Freaky Friday: Cross-Posting Gary Laderman on “LSD”

Editor’s Note: Today marks the third in a series of cross-postings from the Social Science Research Council’s Frequencies project– earlier posts from that “genealogy of spirituality” examined the AA Big Book and Marijuana.  Here, in a piece that’s sure to get that Freaky Friday groove on, Emory University Professor of Religion Gary Laderman explores LSD’s contribution to the contemporary spiritual landscape of the US.  The original illustration from the Frequencies site is by Joe Meiser.

Picture yourself on a train in a station,
With plasticine porters with looking glass ties.
Suddenly someone is there at the turnstile,
The girl with kaleidoscope eyes.

— The Beatles,
“Lucy in the Sky with Diamonds” (1967)

When I was 17 I dropped my first tab of acid. A friend and I excused ourselves from school, drove to Chatsworth Park in the San Fernando Valley, and tripped for about seven hours. The experience was breathtaking, to say the least: the blue sky and clouds took on geometric shapes and impossible proportions; when I waved my hand in front of my face it left multicolored trails and incandescent traces that confounded my sense of bodily space; I was overcome with a strange and powerful love for all of humanity that seemed to be personally exhilarating and cosmically liberating at the same time; and an indescribable awareness of inner light and profound insight overwhelmed my consciousness that was as mystical as it was psychologically illuminating.

The year was 1979, way beyond the psychedelic and tumultuous decade of the 1960s often associated with drug experimentation and mind-expanding possibilities with altered states of consciousness. But it is a fitting anecdote to begin this essay for one specific reason: it was through the ingestion of LSD that I came to understand the utility and value of the word “spirituality.” Previous to this experience the only thing I knew about religion was based entirely on the many years of Sunday school and endless hours of Hebrew school at my reform Jewish temple in preparation for my Bar Mitzvah several years earlier. What I experienced under the influence was nothing like religion as I knew it, and while I had heard the word “spirituality” used occasionally over the years, I had no idea what it referred to until my psychedelic trip in Chatsworth Park. After that day the meaning of the word spirituality became crystal clear to me and I began to use it more frequently in my own speech and imagination to identify perspectives and experiences that were decidedly not about religion, and most assuredly about sacred insights, expansive consciousness, transcendence of the body, and inner knowledge.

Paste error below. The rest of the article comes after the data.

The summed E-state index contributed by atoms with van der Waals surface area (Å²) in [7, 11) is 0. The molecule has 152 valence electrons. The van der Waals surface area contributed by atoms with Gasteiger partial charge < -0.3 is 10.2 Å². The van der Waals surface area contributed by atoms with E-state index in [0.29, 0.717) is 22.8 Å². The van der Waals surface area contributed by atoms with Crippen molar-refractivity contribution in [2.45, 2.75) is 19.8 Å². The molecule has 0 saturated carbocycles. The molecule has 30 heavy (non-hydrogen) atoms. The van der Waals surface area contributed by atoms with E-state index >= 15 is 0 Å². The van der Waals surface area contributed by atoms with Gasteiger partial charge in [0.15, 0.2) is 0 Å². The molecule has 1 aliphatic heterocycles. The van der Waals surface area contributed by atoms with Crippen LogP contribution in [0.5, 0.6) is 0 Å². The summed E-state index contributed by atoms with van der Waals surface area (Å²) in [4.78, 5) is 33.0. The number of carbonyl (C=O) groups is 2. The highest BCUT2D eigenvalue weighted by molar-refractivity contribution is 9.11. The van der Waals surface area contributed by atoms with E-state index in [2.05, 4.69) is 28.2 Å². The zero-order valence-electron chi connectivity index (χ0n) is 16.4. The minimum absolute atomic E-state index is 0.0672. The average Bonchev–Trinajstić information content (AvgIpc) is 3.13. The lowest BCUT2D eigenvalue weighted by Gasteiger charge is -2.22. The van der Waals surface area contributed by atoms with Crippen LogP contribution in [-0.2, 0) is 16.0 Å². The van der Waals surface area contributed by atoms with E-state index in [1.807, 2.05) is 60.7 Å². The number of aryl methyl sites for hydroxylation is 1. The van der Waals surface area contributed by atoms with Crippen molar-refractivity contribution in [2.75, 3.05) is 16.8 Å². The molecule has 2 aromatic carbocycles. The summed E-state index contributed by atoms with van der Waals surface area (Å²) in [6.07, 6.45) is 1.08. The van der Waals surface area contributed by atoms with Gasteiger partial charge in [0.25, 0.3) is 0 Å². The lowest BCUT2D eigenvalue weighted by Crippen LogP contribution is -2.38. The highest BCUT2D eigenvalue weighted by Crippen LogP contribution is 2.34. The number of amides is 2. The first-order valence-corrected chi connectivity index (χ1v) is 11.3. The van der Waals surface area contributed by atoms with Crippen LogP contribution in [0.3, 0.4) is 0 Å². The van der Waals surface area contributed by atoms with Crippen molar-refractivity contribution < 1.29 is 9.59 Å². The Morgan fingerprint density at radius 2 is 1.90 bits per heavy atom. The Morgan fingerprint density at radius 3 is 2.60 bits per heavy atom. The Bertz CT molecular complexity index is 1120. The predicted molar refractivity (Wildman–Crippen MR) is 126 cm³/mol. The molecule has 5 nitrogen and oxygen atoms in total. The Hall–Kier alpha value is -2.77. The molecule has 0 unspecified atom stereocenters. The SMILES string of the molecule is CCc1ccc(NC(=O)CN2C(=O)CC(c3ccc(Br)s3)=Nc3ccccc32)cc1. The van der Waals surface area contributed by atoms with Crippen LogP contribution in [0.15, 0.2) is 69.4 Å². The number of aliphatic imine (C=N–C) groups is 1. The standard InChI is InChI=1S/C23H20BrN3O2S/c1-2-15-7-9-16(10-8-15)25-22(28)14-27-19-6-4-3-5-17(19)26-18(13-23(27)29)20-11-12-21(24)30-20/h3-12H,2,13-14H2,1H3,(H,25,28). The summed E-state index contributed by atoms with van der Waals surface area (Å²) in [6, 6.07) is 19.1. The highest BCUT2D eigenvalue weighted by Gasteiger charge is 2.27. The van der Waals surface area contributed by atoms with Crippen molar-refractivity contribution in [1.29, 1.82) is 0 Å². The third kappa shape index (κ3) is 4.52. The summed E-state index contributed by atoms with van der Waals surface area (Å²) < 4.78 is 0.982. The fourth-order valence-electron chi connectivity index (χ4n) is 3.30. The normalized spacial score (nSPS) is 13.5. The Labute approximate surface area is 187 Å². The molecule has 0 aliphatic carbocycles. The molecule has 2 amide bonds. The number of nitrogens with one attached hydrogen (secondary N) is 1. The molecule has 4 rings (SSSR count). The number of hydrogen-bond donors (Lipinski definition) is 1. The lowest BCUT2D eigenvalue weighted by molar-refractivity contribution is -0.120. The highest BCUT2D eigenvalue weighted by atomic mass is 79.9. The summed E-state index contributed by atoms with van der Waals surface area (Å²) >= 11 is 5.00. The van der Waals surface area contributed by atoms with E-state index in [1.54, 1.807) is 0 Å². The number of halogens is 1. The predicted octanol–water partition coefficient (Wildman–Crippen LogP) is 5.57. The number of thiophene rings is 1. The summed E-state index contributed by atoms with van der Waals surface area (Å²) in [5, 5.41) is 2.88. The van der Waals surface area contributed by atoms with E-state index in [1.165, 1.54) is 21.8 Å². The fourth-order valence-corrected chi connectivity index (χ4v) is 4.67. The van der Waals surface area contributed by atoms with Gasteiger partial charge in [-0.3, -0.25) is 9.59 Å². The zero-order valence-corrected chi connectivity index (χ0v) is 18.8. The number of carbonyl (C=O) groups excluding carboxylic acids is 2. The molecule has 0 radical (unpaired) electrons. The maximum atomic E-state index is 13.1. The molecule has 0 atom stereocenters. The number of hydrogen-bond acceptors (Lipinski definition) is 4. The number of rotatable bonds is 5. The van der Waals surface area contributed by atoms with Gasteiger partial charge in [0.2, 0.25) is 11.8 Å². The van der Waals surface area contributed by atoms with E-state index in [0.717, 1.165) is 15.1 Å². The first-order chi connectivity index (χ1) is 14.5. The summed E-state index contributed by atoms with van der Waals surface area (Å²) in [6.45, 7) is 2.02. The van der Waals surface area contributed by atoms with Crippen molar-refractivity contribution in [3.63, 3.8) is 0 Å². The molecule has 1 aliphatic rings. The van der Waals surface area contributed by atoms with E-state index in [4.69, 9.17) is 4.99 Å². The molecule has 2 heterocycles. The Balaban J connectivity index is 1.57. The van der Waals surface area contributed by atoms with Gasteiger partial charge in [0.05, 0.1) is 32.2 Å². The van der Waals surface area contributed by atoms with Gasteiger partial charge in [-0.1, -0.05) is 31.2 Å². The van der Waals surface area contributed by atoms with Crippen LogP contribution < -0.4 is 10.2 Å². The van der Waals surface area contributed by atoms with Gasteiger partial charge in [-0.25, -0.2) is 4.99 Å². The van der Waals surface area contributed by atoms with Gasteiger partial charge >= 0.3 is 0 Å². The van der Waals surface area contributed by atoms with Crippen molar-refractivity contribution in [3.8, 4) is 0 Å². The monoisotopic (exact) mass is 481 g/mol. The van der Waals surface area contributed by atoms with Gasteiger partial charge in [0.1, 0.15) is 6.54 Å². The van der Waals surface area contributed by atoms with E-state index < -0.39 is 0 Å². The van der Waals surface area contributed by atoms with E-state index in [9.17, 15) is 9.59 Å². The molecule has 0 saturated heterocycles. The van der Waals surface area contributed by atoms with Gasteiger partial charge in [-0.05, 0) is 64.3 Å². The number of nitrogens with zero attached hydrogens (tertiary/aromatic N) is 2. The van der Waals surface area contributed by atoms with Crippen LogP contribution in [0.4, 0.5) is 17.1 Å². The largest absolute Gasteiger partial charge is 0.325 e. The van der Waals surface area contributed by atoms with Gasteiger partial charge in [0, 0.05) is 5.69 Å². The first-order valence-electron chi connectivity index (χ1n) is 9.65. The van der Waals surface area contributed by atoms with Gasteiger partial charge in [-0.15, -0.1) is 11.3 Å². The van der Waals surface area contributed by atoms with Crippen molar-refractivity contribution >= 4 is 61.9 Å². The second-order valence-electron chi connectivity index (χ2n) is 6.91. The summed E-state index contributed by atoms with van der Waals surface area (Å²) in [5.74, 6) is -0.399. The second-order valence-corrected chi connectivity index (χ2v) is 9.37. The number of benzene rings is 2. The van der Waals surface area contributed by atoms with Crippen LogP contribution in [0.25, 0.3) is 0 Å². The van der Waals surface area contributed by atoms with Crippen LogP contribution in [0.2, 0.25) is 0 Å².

Unlocking the Doors of Perception

The point I would like to make here—and in an effort now to shift the narrative from personal confessional to cultural analysis—is that LSD contributed to a society-wide awareness of spirituality as a viable and meaningful alternative to institutional religion. LSD was itself a trip through categorical space, a tab that transitioned a tripping public from one idea of experience to another, from an idea of religion to one of spirituality. Even with the obvious dangers and bad trips associated with LSD, use of this drug and the public commentary about it provided Americans with a vocabulary to describe personal religious experiences utterly disconnected from conventional language used to identify the sacred, and not quite tethered to but not completely separated from the deep-rooted histories of spirituality provided by Leigh Schmidt in Restless Souls and Catherine Albanese in A Republic of Mind and Spirit.

In the late 1960s and through the 1970s, LSD was, for many, a potent manufactured sacrament that unlocked the doors of perception in an American culture imprisoned by theological conformity, blew open the boundaries of religious experience hemmed in by doctrine and narrow ideas about social propriety, and legitimated popular cultural transformations that idealized notions of inner truth, self-seeking personal illumination, and consciousness expansion. In other words, experiences with LSD and the publicity surrounding them gave shape and content to modern understandings of spirituality.

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